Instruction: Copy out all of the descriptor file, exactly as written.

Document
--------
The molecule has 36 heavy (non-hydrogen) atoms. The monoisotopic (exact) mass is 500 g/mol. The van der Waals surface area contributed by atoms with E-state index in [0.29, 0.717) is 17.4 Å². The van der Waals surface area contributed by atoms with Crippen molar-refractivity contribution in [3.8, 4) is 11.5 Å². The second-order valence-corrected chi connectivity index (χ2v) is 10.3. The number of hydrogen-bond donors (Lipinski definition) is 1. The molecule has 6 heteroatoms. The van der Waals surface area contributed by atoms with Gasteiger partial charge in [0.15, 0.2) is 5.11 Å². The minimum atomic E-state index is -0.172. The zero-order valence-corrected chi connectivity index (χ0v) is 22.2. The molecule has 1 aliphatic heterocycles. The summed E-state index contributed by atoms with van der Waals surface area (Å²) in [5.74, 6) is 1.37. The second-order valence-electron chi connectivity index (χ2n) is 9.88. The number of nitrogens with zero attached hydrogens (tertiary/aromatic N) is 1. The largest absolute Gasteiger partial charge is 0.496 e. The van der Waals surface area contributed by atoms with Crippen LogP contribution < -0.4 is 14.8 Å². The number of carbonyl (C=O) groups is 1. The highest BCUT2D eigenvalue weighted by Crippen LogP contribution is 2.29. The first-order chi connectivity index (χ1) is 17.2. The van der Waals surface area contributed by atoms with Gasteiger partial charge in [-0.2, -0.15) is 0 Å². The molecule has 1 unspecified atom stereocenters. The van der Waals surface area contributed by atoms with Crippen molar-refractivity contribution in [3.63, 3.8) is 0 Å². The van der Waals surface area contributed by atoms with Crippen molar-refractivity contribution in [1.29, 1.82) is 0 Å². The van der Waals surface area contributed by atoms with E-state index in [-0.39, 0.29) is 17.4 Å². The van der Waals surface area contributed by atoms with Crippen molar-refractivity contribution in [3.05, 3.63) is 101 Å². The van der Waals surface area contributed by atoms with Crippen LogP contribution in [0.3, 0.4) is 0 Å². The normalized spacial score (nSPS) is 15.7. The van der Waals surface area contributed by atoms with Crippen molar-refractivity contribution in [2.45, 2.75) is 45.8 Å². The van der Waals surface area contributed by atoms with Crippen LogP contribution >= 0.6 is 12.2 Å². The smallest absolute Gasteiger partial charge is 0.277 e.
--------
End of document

The molecule has 36 heavy (non-hydrogen) atoms. The monoisotopic (exact) mass is 500 g/mol. The van der Waals surface area contributed by atoms with E-state index in [0.29, 0.717) is 17.4 Å². The van der Waals surface area contributed by atoms with Crippen molar-refractivity contribution in [3.8, 4) is 11.5 Å². The second-order valence-corrected chi connectivity index (χ2v) is 10.3. The number of hydrogen-bond donors (Lipinski definition) is 1. The molecule has 6 heteroatoms. The van der Waals surface area contributed by atoms with Gasteiger partial charge in [0.15, 0.2) is 5.11 Å². The minimum atomic E-state index is -0.172. The zero-order valence-corrected chi connectivity index (χ0v) is 22.2. The molecule has 1 aliphatic heterocycles. The summed E-state index contributed by atoms with van der Waals surface area (Å²) in [5.74, 6) is 1.37. The second-order valence-electron chi connectivity index (χ2n) is 9.88. The number of nitrogens with zero attached hydrogens (tertiary/aromatic N) is 1. The largest absolute Gasteiger partial charge is 0.496 e. The van der Waals surface area contributed by atoms with Crippen LogP contribution < -0.4 is 14.8 Å². The number of carbonyl (C=O) groups is 1. The highest BCUT2D eigenvalue weighted by Crippen LogP contribution is 2.29. The first-order chi connectivity index (χ1) is 17.2. The van der Waals surface area contributed by atoms with Gasteiger partial charge in [-0.2, -0.15) is 0 Å². The molecule has 1 unspecified atom stereocenters. The van der Waals surface area contributed by atoms with Crippen molar-refractivity contribution in [3.63, 3.8) is 0 Å². The van der Waals surface area contributed by atoms with Crippen molar-refractivity contribution in [1.29, 1.82) is 0 Å². The van der Waals surface area contributed by atoms with E-state index in [-0.39, 0.29) is 17.4 Å². The van der Waals surface area contributed by atoms with Crippen molar-refractivity contribution in [3.05, 3.63) is 101 Å². The van der Waals surface area contributed by atoms with Crippen LogP contribution in [0.3, 0.4) is 0 Å². The normalized spacial score (nSPS) is 15.7. The van der Waals surface area contributed by atoms with Crippen molar-refractivity contribution in [2.45, 2.75) is 45.8 Å². The van der Waals surface area contributed by atoms with Crippen LogP contribution >= 0.6 is 12.2 Å². The smallest absolute Gasteiger partial charge is 0.277 e.